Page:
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Watch TED Fellow Bektour Iskender's Talk on the ‘Mega Force’ of Youth Journalism in Kyrgyzstan

Screenshot of Bektour Iskender talking at the TED 2015 conference.

Screenshot of Bektour Iskender talking at the TED 2015 conference.

Below is a video of a TED talk by Bektour Iskender, co-founder of Kloop.kg, an organization which in the era of fake news and ‘information warfare’ is one of the word's most inspiring media stories. Out of 21 “world changers” speaking at the TED 2016 conference in Vancouver, Canada, in February, Bektour was one of the very few who was not a citizen of a Western country.

The video appeared on YouTube this month.

Kloop journalists, mostly graduates of the Kloop media school, are aged between 15 and 25. The news website is among the most popular in the Central Asian country of Kyrgyzstan.

Kloop differs from many news websites in the country through its unwavering commitment to impartiality. It is also the only major local news website in the republic of six million people that regularly attempts to expose corruption in the country occurring through state tenders. In doing so, it fulfils its role in serving the public interest.

An example is an article published December 22 titled How the State Property Fund Spent 45 Million soms (approx. $650,000) on a Website that Already Exists. Outside Kyrgyzstan's capital Bishkek, monthly incomes hover around $100. Kyrgyzstan is ranked 123 of 168 countries in Transparency International's most recent Corruption Perceptions Index.

Most recently, Kloop provided widely shared text and video coverage of chaos at passport control centres in the country where foreigners of dozens of countries were suddenly required to register within a period of five days after crossing the country's borders, thanks to a law passed in November.

The story was widely shared on social media, mostly by local citizens concerned the new law would be a blow to the country's fledgling tourism industry. Within weeks the law on registration was rolled back by the parliament and the number of countries whose citizens would be allowed to stay in the country for an extended period of time without registration was expanded in a new law.

Kloop.kg's main website is in Russian, which remains the most widely-used language in Bishkek where internet use is highest, but articles are translated into the state language Kyrgyz, and the minority language Uzbek.

In his talk at the TED conference in Vancouver, Iskender explains Kloop's emergence during the authoritarian rule of the Bakiyev family, its coverage of the revolution that unseated the Bakiyevs in 2010 and the organization's expansion in the post-revolution period.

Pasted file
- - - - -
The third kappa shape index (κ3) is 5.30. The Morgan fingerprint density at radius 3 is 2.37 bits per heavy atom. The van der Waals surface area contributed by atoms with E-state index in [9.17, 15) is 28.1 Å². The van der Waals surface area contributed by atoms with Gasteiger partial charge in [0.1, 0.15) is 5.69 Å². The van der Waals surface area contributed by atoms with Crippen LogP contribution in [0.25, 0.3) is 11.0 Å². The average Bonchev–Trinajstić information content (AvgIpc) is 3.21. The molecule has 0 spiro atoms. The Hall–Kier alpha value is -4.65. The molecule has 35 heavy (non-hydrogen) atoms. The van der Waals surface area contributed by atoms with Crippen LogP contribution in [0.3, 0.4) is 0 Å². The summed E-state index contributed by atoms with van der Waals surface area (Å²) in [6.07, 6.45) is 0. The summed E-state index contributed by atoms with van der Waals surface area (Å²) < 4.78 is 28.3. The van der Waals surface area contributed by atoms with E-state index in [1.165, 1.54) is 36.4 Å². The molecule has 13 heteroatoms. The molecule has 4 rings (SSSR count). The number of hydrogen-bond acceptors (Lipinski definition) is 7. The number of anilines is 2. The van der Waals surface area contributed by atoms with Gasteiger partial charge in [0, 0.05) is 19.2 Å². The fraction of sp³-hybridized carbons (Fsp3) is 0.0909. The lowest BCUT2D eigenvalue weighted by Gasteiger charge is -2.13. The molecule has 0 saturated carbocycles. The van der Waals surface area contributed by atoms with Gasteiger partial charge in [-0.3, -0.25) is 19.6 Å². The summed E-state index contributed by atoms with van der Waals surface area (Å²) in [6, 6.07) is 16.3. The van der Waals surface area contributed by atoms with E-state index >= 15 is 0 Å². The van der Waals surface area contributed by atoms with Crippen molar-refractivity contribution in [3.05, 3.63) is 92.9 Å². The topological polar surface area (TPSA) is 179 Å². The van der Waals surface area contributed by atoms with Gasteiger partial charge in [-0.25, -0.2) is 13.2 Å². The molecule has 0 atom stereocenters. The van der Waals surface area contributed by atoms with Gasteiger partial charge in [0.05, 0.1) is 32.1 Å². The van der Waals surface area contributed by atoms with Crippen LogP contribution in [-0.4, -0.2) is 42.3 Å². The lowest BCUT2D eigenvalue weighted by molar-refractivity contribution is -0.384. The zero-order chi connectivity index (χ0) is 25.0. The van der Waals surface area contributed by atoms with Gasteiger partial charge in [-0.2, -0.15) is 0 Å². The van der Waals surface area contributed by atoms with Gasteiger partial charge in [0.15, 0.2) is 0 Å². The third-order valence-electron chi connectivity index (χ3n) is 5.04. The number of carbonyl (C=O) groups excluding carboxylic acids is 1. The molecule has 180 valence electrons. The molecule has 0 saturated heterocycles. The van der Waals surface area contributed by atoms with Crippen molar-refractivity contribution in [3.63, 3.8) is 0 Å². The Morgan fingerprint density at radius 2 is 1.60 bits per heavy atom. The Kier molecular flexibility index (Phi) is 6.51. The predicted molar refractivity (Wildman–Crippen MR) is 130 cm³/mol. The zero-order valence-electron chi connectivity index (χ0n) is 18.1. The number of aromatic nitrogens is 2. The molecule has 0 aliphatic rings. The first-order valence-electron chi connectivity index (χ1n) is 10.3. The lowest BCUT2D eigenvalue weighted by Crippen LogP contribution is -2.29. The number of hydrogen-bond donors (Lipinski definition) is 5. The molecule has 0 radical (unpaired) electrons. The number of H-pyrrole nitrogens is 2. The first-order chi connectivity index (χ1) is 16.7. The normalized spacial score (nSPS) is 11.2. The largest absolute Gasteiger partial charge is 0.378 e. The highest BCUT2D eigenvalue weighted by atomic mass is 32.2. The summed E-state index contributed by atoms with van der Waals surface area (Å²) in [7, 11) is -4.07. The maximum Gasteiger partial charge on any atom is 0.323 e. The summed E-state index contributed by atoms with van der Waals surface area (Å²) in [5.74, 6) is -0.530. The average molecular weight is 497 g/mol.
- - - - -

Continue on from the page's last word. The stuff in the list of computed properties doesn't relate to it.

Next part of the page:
Kloop.kg is also one of the only Kyrgyz media outlets that regularly covers infringements of the rights of the LGBT community in the country. Immediately after his TED talk, Iskender posted on Facebook:

I was the second one to speak at TED today in the morning. Andrew Pelling was the first one, and while he was showing the amazing stuff he's been doing while biohacking, I was standing backstage, waiting for my turn.

I decided to drink some water, took the bottle, and… I poured the water over my shirt, leaving two very visible dark spots on it!

I am very thankful to TED fellows help team who rushed me to the make-up room, where wonderful Meaghan dried my shirt with a hairdryer so quickly that I managed to return to the backstage and to listen to Andrew finishing his 4-minutes talk!

And I don't remember how my talk went, but people say it was fine. It was like in a dream, and I really don't remember how it happened.

I was wearing the rainbow ribbon while talking. It was small enough not to distract people from my talk, but it is big enough to be noticed by those people for whom this is important.

I expect that if my talk is ever published, I might become the most watched citizen of Kyrgyzstan ever in the history of YouTube. And I want to use this opportunity to send my support message to the LGBT community of Kyrgyzstan and to all the people who are fighting against the stupid “anti-gay-propaganda” bill that has already passed two readings in the Kyrgyz parliament.

There is no place for Nazi-style legislation in my country. This bill must never be adopted, it should be thrown to the trash can and forgotten forever.

I want to tell all the gay, lesbian, bisexual, and transgender people of Kyrgyzstan, and also to all the people who are fighting for human rights, that I will use all of my possible fame and connections to help you as much as possible.

We will make our country fair, cool and prosperous. Don't be afraid of anything!

And, of course, I am very thankful to everyone who made this TED talk possible. There were so many people involved in it that I will need a separate post to name them!

I love you all!

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